Don’t click on the link, or indeed any elements within the email. This won’t tell you anything; instead, it could download malicious software to your device.

Scammers sometimes redirect to the genuine site anyway, making victims relax and not realize they’ve downloaded malware.

2. Are the Images Pixelated?

neon sign silhouette man pixels pixellated

Here’s an indicator that not everything is as it seems: images might be pixelated on different devices, as scammers don’t always use high-quality pictures.

This extends to logos. Big-name companies won’t send pixelated versions of their own brands. If elements appear fuzzy, it’s likely the scammer has stolen a low-resolution logo from the internet.

If images won’t load, this is a sign the message could be fraudulent, but isn’t a certainty. That could simply be due to connectivity issues. However, the opposite is true too: just because pictures are HD, it doesn’t mean an email is real.

Take a look on Google and you’ll find large files containing all manner of corporate logos. If you can find it online, so can cybercriminals.

3. Are There Spelling and Punctuation Mistakes?

This applies to supposed competitions via email and social media, as well as on any websites they link to.

Any company worth its salt will employ a copy writer or editor to make sure their communications are well-written. It’s a level of professionalism that scammers don’t bother with. You don’t need a degree in Creative Writing to recognize poor spelling and grammar.

If a Facebook profile boasts that you can “WIN FREE GIFT CARDS!!!1!!”, don’t trust it. eBay doesn’t tend to use hyperbolic punctuation either. If its About page uses similarly questionable copy, don’t even bother “liking” the page.

(After all, a lot of personal data can be gleaned from social media!)

Regional differences may apply too: if you’re a customer of Amazon UK, for instance, don’t expect a message with Americanisms purporting to be from Amazon.com.

4. Does It Require Unnecessary Personal Details?

Fraudsters don’t always rely on you clicking on links to scam people. Ransomware can be installed onto your computer, but many happily volunteer their private details anyway.

You might be redirected to a login page that looks a lot like the real thing. You’ll enter your username and password—a big mistake. But even if you don’t type in your password, that doesn’t mean you shouldn’t value other details.

So ask yourself: why would they need your social security number? Why does it ask for your date of birth? What information does the company it’s purporting to be from already have about you? Consider what details a genuine competition actually needs.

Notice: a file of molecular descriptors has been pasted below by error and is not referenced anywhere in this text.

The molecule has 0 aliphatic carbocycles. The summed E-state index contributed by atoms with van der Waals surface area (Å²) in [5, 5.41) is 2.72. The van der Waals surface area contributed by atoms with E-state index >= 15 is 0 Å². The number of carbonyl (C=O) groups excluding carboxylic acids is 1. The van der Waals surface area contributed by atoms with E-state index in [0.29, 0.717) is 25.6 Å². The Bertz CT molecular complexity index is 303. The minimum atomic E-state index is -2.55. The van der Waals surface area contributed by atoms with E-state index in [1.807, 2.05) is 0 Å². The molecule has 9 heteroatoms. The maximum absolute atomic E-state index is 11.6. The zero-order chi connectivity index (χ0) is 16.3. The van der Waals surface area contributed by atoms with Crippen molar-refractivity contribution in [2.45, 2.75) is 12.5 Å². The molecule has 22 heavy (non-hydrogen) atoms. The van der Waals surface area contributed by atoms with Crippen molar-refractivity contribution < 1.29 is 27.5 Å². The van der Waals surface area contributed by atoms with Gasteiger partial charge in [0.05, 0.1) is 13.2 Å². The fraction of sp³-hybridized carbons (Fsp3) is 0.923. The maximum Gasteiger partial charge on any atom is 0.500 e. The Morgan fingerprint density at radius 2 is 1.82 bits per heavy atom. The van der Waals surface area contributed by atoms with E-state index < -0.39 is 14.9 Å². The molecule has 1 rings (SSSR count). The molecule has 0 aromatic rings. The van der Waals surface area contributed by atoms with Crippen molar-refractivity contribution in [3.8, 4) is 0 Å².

Simply “liking” a page on Facebook can be dangerous. “Like” farming scams encourage you to share posts to win gift cards and other free goodies. These are popular Black Friday and Christmas scams.

You risk your usernames, financial information, and other personal data stored in associated apps like WhatsApp and Instagram.

5. Is the Message Personalized?

It’s lovely that your aunt and uncle have sent you a message about winning a gift card by simply clicking on a link or retweeting a post.

Now that you come to think of it, though… why don’t they talk like normal human beings?

Cybercriminals use impersonal messages to perpetuate a scam because it’d be a bit too strange if they addressed them all to “Chris” or “Emma”. It’s also a tell-tale sign that it’s not really from someone you care about.

Some scams will be directly aimed at you, using your email address and username to appear personal. But you should still recognize when a relative isn’t using their normal syntax. If you read it and something doesn’t feel right, trust your instincts.

6. Do You Know of Any Previous Winners?

The answer is, once more, “no”. It’s incredibly unlikely that your family or friends have won a free gift card via social media. When have you ever known a genuine claim?

Occasionally, companies do offer free gifts including cards, so you can’t immediately discount them. There should still be lists of winners, though.

When MakeUseOf runs competitions, we publish the names of the winners as proof that they’re authentic. Other sites should do the same. If they can’t prove that visitors benefited from a giveaway, why should you trust them?

There is a difference between genuine winners and the type of comments you’ll find on social media though. You’ll notice fake accounts saying things like, “THANK YOU, WALMART!!! I WON $500 AND HELPED ME PAY FOR XMAS!” Yes, they’ll likely be in all capital letters and use poor grammar.

Fraudsters post these in an attempt to verify their scam; instead, they’re a sign it’s fake.

That’s not to say you should ignore Twitter and other social networks. Plenty of feeds highlight scams to alert their followers. Never underestimate disgruntled tweets.

7. Does It Sound Too Good to Be True?

Here’s one last tip which should apply to everything you do online: ask yourself whether something is too good to be true. If you’ve got doubts, listen to your gut.

Do not click on links in emails. Stay skeptical when you visit Facebook and Twitter.

Gift card scams are particularly popular right now, partly because they’re harder to trace than fraud involving credit cards. That’s why cybercriminals are tricking people into purchasing iTunes cards.

Read the full article: How to Recognize and Avoid Free Gift Card Scams: 7 Warning Signs